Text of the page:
They say that social media has the potential to make anyone a star, although it’s rare to see this actually happen to your everyday person who is noteworthy for nothing apart from his or her presence on a social networking website. Regular people nowadays can build thousands of followers, but every now and again, social media really does make a celebrity out of normal people. Take Justin Halpern, for example. The 29 year old from San Diego started a Twitter account to document the amusing things his father said. With fewer than 100 tweets sent, the account had amassed over 700,000 followers. And now, the CBS television network in the United States is considering turning the amusing quotes into a television comedy series. The LA Times also reports rumours of a book deal.
The BBC reports, via Hollywood Reporter, that Halpern may well co-write the show. Thus, we have a situation where a 29 year old who lives at home with his aging parents is soon to become a writer for a major television network, all because he began a Twitter account.
Of course, this isn’t particularly common. With more and more individuals and companies signing up to Twitter, being noticed in the crowds become harder and harder, and what was once a high follower count is now relatively normal. However, anything over 100,000 followers is obviously still a very large number, even if quite a few of them are corporate account or, at worst, spam. It is, however, still something of which we could never have dreamt recently: this person doesn’t even have to write for a blog or maintain any sort of public persona outside of posting things his father says onto Twitter. In that regard, Justin Halpern isn’t even the creative force behind the content.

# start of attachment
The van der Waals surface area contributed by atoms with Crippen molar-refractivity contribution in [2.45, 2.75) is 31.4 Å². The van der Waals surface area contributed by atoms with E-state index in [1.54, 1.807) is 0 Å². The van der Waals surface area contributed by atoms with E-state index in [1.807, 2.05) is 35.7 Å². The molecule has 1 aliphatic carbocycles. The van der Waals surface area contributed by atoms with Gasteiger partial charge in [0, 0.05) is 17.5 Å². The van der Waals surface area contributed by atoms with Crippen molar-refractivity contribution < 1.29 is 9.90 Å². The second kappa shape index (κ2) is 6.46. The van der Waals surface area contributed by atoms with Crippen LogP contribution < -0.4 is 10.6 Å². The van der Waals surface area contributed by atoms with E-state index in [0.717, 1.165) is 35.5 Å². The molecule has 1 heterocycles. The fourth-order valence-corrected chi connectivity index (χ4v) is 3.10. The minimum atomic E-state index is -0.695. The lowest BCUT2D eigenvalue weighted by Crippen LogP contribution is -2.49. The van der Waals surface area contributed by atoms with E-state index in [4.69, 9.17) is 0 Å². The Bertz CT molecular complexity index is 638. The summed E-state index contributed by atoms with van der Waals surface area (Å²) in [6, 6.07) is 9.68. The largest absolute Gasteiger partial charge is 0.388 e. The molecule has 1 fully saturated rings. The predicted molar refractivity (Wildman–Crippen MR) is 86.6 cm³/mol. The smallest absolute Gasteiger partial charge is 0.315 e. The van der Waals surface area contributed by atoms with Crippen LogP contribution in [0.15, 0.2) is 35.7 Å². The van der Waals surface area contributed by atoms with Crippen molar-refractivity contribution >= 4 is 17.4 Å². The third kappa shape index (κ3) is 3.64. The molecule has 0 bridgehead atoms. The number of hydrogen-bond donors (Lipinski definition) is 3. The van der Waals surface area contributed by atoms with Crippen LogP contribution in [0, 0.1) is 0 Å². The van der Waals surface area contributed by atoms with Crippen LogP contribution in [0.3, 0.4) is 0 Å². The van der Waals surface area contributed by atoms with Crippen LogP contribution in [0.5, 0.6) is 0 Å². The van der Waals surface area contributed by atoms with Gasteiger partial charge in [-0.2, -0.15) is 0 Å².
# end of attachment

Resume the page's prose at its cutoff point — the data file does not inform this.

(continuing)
This brings us to another interesting point, however. How much of something’s success is due to the creative aspects of the idea, and how much of it is due to the person who takes that idea and manages to do something with it? One could argue that all the best content in the world would go begging for an audience if it weren’t for people who knew what to do with it. In this regard, Justin is just as important as his father: He knows how to structure his father’s “content” such that it appeals to a large number of people. It probably helps that Halpern has experience in the world of online publishing: formerly a writer for Holy Taco, Halpern is now employed at Maxim.
Even with online publishing experience, it is still astonishing that someone could develop the following this Twitter account has in such a short period of time. To be fair, “niche” blogs are all the rage right now: websites that do nothing but post specific content like Failblog, Don’t Even Reply, and FML document messages all of a similar variety. There are many more sites like this which are doing equally well, and Halpern’s Twitter account fits neatly into this fashion, but is still an amazing story of success.
For businesses, the lesson is slightly thin; however can be summed up as a case of finding a catchy selling point with social media. Often, this appears to involve taking very obvious and common occurrences (such as the amusing things one’s family members say) and turning it into a cult success. Despite the television show and book deals, imagine if Justin had begun the Twitter feed with the intent of directly monetising it, coming to the project with a conversion plan and a secondary product that the tweets served to market. “Conversations” and branding aside, this has to be the goal of the majority of our social media endeavours.